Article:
Title: ‘Salem’s Lot
Author: Stephen King
Narrator: Ron McLarty
Audiobook Length: 17 hours, 35 minutes
Origins: Mine. All mine.
Release Date: 17 October 1975
Bottom Line: Fantastic
“Ben Mears has returned to Jerusalem’s Lot in the hopes that living in an old mansion, long the subject of town lore, will help him cast out his own devils and provide inspiration for his new book. But when two young boys venture into the woods and only one comes out alive, Mears begins to realize that there may be something sinister at work and that his hometown is under siege by forces of darkness far beyond his control.”
Thoughts: The town nickname of ‘Salem’s Lot evokes images of witches and devil worshipping; yet the novel involves an entirely different group of mythical nightmare figures done with typical King flair. It is a story that starts slowly, carefully building the setting and a rapport between characters and readers before the suspense builds to heart-stuttering levels. As in all of King’s novels, it is also a story not just about the external evils of monsters but also about the hidden evils inside a person. The evil is not just the undead who prey on the townspeople at night but also in the townspeople themselves, their New England isolationism, and their refusal to recognize the dangers they all instinctively feel is possessing their town.
Mr. King freely admits that ‘Salem’s Lot is his own personal homage to Bram Stoker and the pulp fiction horror novelists of his childhood, which is good because there are many similarities between Stoker’s novel and this one. There is the small band of heroes who are the only ones who know the truth. There is a seemingly insurmountable foe. There is the one elderly vampire expert who provides guidance and advice to the heroes. There is even the inclusion of newspaper articles and headlines to introduce the epistolary feel of Stoker’s novel.
Yet, there are enough differences to thrill any King fan. Most importantly, there is no guarantee that the story ends well for any of the characters. The unease with which readers will close the book or turn off the audiobook is unique to King and his realization that no one who faces such terrifying circumstances can emerge entirely unscathed. Also of vital importance and a lesson King drives home particularly well in ‘Salem’s Lot is that life very rarely ends with a happy ending. Good does not always triumph over evil; in fact, most of the time good ends up with a pyrrhic victory. It is an unsettling realization that makes the entire story just that much more frightening because of this one element of frank realism in a story filled with fantasy and myth.
Ron McLarty does an excellent job narrating ‘Salem’s Lot. His is an understated performance,, choosing to let the story provide the chills and shivers of terror. The cast of characters, as is any King novel, is quite large, and yet through subtle manipulations of voice, tonality, and pitch, listeners have no problems discerning among them. In fact, it becomes quite entertaining to listen to him switch from the rich volubility of Father Callahan to the nasal smugness of Barlow. As with any good narrator, Mr. McLarty’s performance enhances the story and improves the richness of the characters and spookiness of the setting and is yet another in a long line of narrators who make listening to King’s novels an absolute pleasure.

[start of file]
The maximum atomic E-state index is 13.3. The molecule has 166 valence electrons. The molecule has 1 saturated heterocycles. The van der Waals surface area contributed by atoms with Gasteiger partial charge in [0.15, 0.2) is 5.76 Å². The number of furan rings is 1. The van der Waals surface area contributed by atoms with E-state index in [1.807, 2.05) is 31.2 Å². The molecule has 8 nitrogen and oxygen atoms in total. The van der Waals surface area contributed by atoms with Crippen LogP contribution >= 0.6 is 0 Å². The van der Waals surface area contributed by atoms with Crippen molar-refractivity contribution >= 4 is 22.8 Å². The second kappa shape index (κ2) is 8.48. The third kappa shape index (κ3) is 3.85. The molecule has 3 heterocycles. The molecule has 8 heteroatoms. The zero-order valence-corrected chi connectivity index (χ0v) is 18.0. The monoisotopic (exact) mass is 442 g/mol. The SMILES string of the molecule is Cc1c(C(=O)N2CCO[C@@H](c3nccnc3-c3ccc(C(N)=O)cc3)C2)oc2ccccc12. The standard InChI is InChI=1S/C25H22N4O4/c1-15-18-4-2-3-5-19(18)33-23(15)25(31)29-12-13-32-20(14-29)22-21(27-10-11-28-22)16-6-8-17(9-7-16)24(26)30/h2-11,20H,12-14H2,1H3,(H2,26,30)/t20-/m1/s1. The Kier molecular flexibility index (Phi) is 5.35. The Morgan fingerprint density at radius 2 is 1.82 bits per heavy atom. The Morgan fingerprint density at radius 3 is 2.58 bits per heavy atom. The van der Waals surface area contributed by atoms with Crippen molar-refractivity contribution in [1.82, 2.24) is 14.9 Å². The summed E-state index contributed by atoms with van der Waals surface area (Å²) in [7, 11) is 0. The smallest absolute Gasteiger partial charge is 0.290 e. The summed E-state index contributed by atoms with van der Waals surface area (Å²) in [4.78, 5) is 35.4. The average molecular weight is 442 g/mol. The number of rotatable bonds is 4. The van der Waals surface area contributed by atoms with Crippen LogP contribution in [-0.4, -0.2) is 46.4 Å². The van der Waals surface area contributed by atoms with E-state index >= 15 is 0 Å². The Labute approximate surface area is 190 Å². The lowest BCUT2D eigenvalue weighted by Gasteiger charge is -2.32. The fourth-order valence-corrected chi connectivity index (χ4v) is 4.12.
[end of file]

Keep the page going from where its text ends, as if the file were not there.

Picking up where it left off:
‘Salem’s Lot is one of King’s first novels, and it does show. There is a lack of research and depth to it that is much more prevalent in his more recent works. However, this is not enough to prevent one from thoroughly enjoying the story. It is every bit as frightening and gripping as one expects from King. Readers fall in love with the characters, making their eventual fates that much more suspenseful and gut-wrenching. It also has that stylistic signature of his, in which the ordinary become suspect and potentially threatening. In fact, after finishing ‘Salem’s Lot, readers will never drive through a small town again without wondering just what is occurring behind the closed curtains and blinds. In other words, it is a true King novel.
I swear I read Salem’s Lot when I was about 13 or so. I remember it being a little clunky but he was new to me and I was hooked.
It wasn’t the best King novel I’ve read, but I really enjoyed it for its connection to Bram Stoker’s classic.
It feels like forever since I read this. Since I’ve read any Stephen King, for that matter. But your line about “never [driving] through a small town again without wondering just what is occurring behind the closed curtains and blinds” makes me want to rediscover his writing. Well said.
I somehow missed King when I was younger, but I have thoroughly enjoyed listening to his books. I do like his newer stuff more than his older novels, but I have found everything of his highly entertaining. I love how he takes the most mundane things and gives them the suggestion of being sinister.
Great post! I absolutely love your last 2 lines. I read this in college and it successfully creeped me out.
If I have not read Dracula so many times, I could see myself getting thoroughly nervous while reading this one. As it is, I was just enjoying the connections between the two so much that I wasn’t necessarily scared as intrigued. I thought he did a great job with it, and it only added fuel to my desire to continue to catch up on reading his novels.